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University of Southern California Dissertations and Theses
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Privacy-aware geo-marketplaces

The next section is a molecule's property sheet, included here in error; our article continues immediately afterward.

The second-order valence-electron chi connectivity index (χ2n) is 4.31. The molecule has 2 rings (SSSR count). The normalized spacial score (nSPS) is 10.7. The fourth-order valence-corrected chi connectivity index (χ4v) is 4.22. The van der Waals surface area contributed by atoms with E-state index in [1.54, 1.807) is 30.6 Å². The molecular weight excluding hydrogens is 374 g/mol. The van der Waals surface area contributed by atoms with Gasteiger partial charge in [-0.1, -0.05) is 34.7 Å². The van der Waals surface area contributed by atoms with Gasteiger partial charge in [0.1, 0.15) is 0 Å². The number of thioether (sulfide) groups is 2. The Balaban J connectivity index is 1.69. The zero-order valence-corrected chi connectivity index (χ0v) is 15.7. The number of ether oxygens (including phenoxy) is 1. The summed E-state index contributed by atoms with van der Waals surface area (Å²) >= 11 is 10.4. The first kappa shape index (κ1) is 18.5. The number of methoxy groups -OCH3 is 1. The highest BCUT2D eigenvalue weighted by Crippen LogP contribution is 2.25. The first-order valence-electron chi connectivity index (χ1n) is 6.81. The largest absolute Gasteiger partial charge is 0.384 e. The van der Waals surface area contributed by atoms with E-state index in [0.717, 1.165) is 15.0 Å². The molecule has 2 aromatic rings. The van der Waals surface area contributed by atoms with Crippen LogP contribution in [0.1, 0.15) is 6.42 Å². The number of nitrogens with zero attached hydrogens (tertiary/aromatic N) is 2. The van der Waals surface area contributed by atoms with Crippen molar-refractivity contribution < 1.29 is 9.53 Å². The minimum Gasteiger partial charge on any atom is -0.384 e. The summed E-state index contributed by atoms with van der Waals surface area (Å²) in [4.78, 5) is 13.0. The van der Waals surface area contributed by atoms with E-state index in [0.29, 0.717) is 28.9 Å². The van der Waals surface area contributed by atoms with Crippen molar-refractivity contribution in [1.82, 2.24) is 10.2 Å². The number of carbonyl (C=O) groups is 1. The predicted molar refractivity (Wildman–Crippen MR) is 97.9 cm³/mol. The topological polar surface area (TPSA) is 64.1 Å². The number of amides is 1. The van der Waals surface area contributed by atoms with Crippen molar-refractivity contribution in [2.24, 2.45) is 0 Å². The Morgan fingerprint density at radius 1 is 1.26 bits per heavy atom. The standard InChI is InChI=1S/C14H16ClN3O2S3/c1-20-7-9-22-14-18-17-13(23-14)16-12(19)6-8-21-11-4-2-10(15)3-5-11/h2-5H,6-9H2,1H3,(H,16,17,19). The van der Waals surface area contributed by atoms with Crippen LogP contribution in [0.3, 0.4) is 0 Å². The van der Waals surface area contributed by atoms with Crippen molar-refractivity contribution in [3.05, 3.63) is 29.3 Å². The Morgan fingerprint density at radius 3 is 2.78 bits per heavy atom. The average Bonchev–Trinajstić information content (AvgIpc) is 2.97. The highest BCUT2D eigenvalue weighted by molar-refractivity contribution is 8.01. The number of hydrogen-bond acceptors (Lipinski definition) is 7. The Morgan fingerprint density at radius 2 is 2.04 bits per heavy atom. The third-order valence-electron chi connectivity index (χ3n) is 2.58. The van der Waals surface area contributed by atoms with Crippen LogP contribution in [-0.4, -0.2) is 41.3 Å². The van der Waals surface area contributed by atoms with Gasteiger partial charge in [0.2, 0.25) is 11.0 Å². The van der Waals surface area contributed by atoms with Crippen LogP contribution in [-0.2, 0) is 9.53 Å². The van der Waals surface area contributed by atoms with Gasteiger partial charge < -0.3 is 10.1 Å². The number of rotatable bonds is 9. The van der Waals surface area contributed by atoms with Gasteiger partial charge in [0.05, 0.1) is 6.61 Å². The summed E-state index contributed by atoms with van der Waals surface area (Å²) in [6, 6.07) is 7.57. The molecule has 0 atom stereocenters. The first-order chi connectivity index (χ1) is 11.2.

(USC Thesis Other)
Privacy-aware geo-marketplaces